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The Plague of Youth Binge Drinking

The Plague of Youth Binge Drinking

With the rise in underage drinking and related road fatalities, it is increasingly important to educate school students about the consequences of binge drinking. This year's ATOM Awards finalists have taken an emotionally driven approach to warn youths of the dangers of underage drinking.

A recently released report by the Turning Point Alcohol and Drug Centre and Ambulance Victoria -Trends in alcohol and drug related ambulance attendances in Melbourne 2009-10' has highlighted the increasing link between excessive alcohol consumption and hospitalisation.

From 2009-2010 Ambulance Officers attended to more than 6,200 incidents where patients were acutely alcohol-intoxicated and in almost 70 % of those cases patient were required to be taken to hospital by ambulance.

The 2011 ATOM Awards is presented by ATOM (Australian Teachers of Media) and recognise excellence in media, with a strong focus on education.

'There were several different themes arising from this year's ATOM Awards entrants, but one theme that has made an emotional impact is the increasing problem of youth drinking. The message is simple yet so very important and it also demonstrates how one night of fun can change lives forever,' commented Simon Wilmot, ATOM Awards Executive Officer.

'Media in all its various manifestations is the most significant cultural form with which young Australians are engaged. It is a locus of young people's learning and communicating about the world in which they live. The ATOM Awards provides special access to processes that engage with and circulate ideas. So, it's interesting to see a number of this year's young filmmakers tackling an issue that is so relevant and which so often impacts today's society,"

High School students Amelia Ashton and Lana Spehar are finalists in the Best Senior Secondary Fiction Category for their production -Almost 100'. This film is based on true events and is shown to us through the eyes of two teenagers as they reflect on a neighbourhood tragedy.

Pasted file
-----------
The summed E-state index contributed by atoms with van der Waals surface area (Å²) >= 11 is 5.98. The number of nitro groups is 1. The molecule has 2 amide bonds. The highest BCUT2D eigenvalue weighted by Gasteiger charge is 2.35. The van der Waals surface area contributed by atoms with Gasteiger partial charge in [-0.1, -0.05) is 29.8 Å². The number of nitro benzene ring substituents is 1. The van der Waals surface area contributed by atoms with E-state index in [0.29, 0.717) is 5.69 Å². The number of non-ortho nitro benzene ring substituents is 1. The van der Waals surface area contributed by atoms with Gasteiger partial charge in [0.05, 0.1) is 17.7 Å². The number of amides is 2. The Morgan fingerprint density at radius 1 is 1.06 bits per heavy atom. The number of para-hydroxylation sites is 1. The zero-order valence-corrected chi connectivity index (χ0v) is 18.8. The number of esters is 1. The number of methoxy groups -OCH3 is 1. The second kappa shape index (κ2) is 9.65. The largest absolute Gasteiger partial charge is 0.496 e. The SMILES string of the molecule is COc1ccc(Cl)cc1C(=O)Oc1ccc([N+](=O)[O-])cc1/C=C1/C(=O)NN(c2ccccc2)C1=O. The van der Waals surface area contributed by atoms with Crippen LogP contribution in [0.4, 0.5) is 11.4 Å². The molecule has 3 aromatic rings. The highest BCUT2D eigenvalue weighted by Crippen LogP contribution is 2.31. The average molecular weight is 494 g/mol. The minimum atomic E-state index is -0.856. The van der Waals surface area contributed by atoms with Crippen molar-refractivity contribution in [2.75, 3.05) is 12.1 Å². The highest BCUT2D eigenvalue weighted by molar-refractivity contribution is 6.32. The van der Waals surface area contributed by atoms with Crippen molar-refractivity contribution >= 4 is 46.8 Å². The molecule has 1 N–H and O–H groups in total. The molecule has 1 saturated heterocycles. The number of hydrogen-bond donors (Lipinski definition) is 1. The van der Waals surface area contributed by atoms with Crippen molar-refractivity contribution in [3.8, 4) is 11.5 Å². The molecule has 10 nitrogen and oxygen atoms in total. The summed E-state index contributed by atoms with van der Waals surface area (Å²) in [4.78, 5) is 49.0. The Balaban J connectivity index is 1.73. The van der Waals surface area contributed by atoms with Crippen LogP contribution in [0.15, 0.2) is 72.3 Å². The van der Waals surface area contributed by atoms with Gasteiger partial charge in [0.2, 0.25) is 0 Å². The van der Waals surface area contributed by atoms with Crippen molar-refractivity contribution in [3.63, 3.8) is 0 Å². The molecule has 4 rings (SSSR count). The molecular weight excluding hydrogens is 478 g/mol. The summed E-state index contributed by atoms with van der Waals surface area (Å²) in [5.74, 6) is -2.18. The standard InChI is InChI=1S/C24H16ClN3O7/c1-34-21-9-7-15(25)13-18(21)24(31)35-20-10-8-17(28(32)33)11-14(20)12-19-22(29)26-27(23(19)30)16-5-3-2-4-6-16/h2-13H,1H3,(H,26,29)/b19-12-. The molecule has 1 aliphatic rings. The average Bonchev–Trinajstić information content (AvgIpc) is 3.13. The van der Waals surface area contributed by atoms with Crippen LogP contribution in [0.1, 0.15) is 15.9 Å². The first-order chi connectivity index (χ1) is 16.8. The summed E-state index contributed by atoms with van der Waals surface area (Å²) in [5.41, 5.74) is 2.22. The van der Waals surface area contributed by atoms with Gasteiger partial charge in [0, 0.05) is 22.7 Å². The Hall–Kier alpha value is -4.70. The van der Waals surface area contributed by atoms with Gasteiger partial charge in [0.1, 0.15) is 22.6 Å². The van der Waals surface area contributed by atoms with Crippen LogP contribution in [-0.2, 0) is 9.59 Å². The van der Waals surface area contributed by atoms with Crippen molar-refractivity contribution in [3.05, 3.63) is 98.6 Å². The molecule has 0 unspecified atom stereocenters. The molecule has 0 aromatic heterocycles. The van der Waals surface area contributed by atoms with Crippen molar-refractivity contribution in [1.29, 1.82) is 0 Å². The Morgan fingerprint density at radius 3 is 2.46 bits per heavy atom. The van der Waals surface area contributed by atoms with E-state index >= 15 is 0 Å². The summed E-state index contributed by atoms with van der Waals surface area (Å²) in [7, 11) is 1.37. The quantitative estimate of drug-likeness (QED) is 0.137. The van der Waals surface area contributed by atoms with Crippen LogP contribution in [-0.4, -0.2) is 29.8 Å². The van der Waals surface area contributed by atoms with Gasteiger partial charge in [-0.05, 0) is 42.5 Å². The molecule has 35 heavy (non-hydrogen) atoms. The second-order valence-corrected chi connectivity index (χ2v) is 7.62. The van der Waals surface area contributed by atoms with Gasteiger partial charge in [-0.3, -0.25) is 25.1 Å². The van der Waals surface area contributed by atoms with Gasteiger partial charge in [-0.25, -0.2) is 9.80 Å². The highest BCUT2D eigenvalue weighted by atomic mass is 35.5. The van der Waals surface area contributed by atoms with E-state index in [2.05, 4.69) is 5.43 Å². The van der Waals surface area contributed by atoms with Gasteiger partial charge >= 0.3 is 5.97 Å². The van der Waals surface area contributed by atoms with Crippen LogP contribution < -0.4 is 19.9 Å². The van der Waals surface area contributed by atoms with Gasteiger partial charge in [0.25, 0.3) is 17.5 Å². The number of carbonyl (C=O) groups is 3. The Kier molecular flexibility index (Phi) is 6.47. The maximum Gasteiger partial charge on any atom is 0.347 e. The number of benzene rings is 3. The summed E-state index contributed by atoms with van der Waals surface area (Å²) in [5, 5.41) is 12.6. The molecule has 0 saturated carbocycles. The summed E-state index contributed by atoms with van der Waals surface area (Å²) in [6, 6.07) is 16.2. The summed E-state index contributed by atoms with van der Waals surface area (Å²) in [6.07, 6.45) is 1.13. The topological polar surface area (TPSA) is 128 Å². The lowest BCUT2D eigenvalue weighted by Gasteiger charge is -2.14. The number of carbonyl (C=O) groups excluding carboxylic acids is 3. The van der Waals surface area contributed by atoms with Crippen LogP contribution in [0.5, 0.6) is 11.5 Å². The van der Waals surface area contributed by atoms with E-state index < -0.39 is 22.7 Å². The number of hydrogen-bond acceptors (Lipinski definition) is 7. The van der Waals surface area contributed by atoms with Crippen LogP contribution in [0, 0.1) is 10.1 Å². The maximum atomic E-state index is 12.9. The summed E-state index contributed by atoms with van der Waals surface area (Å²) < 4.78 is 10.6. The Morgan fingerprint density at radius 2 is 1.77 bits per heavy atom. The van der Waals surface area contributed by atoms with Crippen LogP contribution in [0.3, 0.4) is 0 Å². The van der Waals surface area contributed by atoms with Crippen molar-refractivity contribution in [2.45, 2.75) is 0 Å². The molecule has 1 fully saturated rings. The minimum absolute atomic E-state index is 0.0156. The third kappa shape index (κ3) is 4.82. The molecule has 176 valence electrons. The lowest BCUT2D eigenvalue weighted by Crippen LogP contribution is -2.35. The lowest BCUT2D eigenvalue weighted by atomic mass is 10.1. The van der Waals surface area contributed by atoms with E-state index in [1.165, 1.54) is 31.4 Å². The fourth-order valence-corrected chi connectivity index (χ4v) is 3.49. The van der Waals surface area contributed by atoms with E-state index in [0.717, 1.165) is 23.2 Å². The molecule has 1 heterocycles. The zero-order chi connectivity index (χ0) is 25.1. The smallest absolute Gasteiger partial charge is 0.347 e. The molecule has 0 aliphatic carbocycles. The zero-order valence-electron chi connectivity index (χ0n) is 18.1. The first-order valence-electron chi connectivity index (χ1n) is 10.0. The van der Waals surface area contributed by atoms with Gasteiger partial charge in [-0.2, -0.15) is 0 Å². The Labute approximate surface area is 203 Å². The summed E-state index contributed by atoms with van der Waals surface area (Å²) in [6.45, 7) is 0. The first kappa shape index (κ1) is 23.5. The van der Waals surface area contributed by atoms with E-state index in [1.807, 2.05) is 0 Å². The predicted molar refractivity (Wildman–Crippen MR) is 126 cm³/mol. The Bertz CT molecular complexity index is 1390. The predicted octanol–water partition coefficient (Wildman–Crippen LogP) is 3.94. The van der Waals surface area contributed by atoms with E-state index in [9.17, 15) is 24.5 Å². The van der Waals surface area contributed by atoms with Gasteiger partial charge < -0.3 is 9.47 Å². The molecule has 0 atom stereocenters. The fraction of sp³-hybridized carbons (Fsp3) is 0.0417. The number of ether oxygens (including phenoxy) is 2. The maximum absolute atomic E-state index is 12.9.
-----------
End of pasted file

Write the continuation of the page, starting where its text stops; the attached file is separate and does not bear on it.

-Almost 100' follows the story of five teenagers out for a typical night of fun which ends in a fatal car accident. The name of the film seems dubious at first until we are informed that -last year 410 road fatalities in Australia involved people under the age of 25. Almost 100 of those were teenagers.'

-Todd's Story', which was created by Belinda Fitzpatrick, is a finalist in the Best Secondary Educational Video Resource. The documentary style resource is based on the true story of Todd Hansen who spent a night out partying and drinking with friends then stole a car for a joyride which ended in disaster.

Todd crashed into tree and was given a 1% chance of survival. After one month in a coma and six month learning how to walk, Todd barely comprehends that he will never lead a normal life, but knows that he will continue paying for the choices he made that night for the rest of his life.

-Todd's Story' provides insight into the events of that night from Todd's perspective and that of his family and friends, as well as the emergency workers who are faced with traumatic road accidents, like Todd's, every day.

Another confronting production is 2011 ATOM Awards Secondary Education Resource finalist -The Gathering'. This fictional film, created by Janet Armarego addresses the issues of peer group pressure, underage drinking, drug use and unwanted sex when a weekend without parental supervision gets completely out of hand.

What begins as a -girl's night in' turns into an out of control gathering. Excessive drinking and drug taking, gatecrashers and emotions running wild lead to disastrous consequences for many of the partygoers. The Gathering is designed to educate secondary students about the loss of control - both mentally and physically – they risk when drinking and taking drugs and highlights the ways in which the consequences of their actions can be extremely severe.